He was awful in the beginning of the second season with the ways he went about winning Ye Jiayao back, the worst of it being when he bought out her place of employment, thus making her have to choose between losing her livelihood or having to work under him. (He eventually revealed that he bought it for her, but like… he made her suffer for it first, so I don’t count it.)
Luckily, the third male lead couldn’t hold a candle to him in terms of, well, everything. And once him and Yaoyao got together for real, he became a lot better as he started not being petty towards her and including her in his scheming. (To be fair, she was also pretty petty towards him. I just think he held more power over her and was therefore guiltier.)
Tropes, Tropes, Tropes
Time-traveling to the past? Check.
The MC using modern knowledge to their advantage? Check.
Pretend relationship/fake marriage? Check.
Every character you care about dies and the main pairing starts anew with old wounds? Yeah, that happened. Fuck me in my feelings.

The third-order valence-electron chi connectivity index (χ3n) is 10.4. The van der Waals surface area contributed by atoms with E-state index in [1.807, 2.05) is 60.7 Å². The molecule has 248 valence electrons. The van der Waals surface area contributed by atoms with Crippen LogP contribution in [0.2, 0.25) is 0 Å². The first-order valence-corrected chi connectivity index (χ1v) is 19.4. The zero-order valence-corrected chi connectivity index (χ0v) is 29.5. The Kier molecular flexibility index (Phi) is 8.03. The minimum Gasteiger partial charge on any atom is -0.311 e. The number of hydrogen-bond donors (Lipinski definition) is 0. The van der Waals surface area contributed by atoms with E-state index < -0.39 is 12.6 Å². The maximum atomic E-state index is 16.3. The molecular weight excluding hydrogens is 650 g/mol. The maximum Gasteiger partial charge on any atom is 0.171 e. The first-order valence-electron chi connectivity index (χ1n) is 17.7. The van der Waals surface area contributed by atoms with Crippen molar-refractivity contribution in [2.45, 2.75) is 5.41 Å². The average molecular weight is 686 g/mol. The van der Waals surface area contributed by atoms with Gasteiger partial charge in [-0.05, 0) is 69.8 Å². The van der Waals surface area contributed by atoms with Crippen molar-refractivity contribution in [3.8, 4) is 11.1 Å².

Season 1 Characters Deserve Better
I love the Black Wind Fortress gang, aside from that one weaselly looking asshole who betrayed everyone whose name I’m not remembering off the top of my head. I love Bai Chongye’s multifaceted-ness—how he goes from ruthless mafia head, to awkward but loving father, to prankster, to just a Dude You Can Get a Drink With. I love Sheng Sheng and Sang Sang’s mean-girl spirit. I especially adore Song Qi and his devotion to his “grandma.”
I love Ding Qi, his swearing, his child-like sexism, and his all-boys club. Him and his crew just need hugs.
They’ve done nothing wrong and none of them deserves to die. Aside from all the murdering, the pillaging, the smuggling, the blackmailing, the backstabbing, that is… I genuinely did not see the mass murdering coming in the middle of the drama—I literally had to pause and make sure I didn’t accidentally marathon to the end because I was freaking out why everybody died in the middle of the story. When Song Qi was shot, I almost stopped watching, had I not been curious enough to want to know how the rest of the drama is going to go without most of its supporting characters.